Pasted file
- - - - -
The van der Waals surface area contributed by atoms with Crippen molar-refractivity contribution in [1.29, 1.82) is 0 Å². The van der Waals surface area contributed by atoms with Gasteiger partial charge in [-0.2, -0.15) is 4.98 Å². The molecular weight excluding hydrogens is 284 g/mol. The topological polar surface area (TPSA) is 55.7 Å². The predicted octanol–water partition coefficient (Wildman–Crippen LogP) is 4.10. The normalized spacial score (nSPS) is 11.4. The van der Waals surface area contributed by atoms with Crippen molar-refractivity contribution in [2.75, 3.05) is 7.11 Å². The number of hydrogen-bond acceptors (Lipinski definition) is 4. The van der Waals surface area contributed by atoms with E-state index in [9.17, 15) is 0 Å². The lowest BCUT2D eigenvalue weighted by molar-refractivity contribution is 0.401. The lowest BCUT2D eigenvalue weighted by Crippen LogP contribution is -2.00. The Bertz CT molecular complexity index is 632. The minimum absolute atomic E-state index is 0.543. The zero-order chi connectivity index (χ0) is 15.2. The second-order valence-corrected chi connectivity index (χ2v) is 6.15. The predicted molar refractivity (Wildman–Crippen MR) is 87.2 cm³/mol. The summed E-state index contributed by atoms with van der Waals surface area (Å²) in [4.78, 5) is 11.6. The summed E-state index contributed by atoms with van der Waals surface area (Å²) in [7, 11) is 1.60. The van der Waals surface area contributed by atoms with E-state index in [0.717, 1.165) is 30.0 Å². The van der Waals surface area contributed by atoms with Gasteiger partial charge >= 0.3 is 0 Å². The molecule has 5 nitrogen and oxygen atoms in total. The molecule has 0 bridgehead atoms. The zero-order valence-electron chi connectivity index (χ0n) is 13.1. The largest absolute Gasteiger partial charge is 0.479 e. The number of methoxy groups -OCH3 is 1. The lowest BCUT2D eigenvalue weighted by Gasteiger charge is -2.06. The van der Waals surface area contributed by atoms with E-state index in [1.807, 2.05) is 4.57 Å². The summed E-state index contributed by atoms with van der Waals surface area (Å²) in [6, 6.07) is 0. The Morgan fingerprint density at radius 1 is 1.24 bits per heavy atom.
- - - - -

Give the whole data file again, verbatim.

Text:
The van der Waals surface area contributed by atoms with Crippen molar-refractivity contribution in [1.29, 1.82) is 0 Å². The van der Waals surface area contributed by atoms with Gasteiger partial charge in [-0.2, -0.15) is 4.98 Å². The molecular weight excluding hydrogens is 284 g/mol. The topological polar surface area (TPSA) is 55.7 Å². The predicted octanol–water partition coefficient (Wildman–Crippen LogP) is 4.10. The normalized spacial score (nSPS) is 11.4. The van der Waals surface area contributed by atoms with Crippen molar-refractivity contribution in [2.75, 3.05) is 7.11 Å². The number of hydrogen-bond acceptors (Lipinski definition) is 4. The van der Waals surface area contributed by atoms with E-state index in [9.17, 15) is 0 Å². The lowest BCUT2D eigenvalue weighted by molar-refractivity contribution is 0.401. The lowest BCUT2D eigenvalue weighted by Crippen LogP contribution is -2.00. The Bertz CT molecular complexity index is 632. The minimum absolute atomic E-state index is 0.543. The zero-order chi connectivity index (χ0) is 15.2. The second-order valence-corrected chi connectivity index (χ2v) is 6.15. The predicted molar refractivity (Wildman–Crippen MR) is 87.2 cm³/mol. The summed E-state index contributed by atoms with van der Waals surface area (Å²) in [4.78, 5) is 11.6. The summed E-state index contributed by atoms with van der Waals surface area (Å²) in [7, 11) is 1.60. The van der Waals surface area contributed by atoms with E-state index in [0.717, 1.165) is 30.0 Å². The van der Waals surface area contributed by atoms with Gasteiger partial charge >= 0.3 is 0 Å². The molecule has 5 nitrogen and oxygen atoms in total. The molecule has 0 bridgehead atoms. The zero-order valence-electron chi connectivity index (χ0n) is 13.1. The largest absolute Gasteiger partial charge is 0.479 e. The number of methoxy groups -OCH3 is 1. The lowest BCUT2D eigenvalue weighted by Gasteiger charge is -2.06. The van der Waals surface area contributed by atoms with E-state index in [1.807, 2.05) is 4.57 Å². The summed E-state index contributed by atoms with van der Waals surface area (Å²) in [6, 6.07) is 0. The Morgan fingerprint density at radius 1 is 1.24 bits per heavy atom.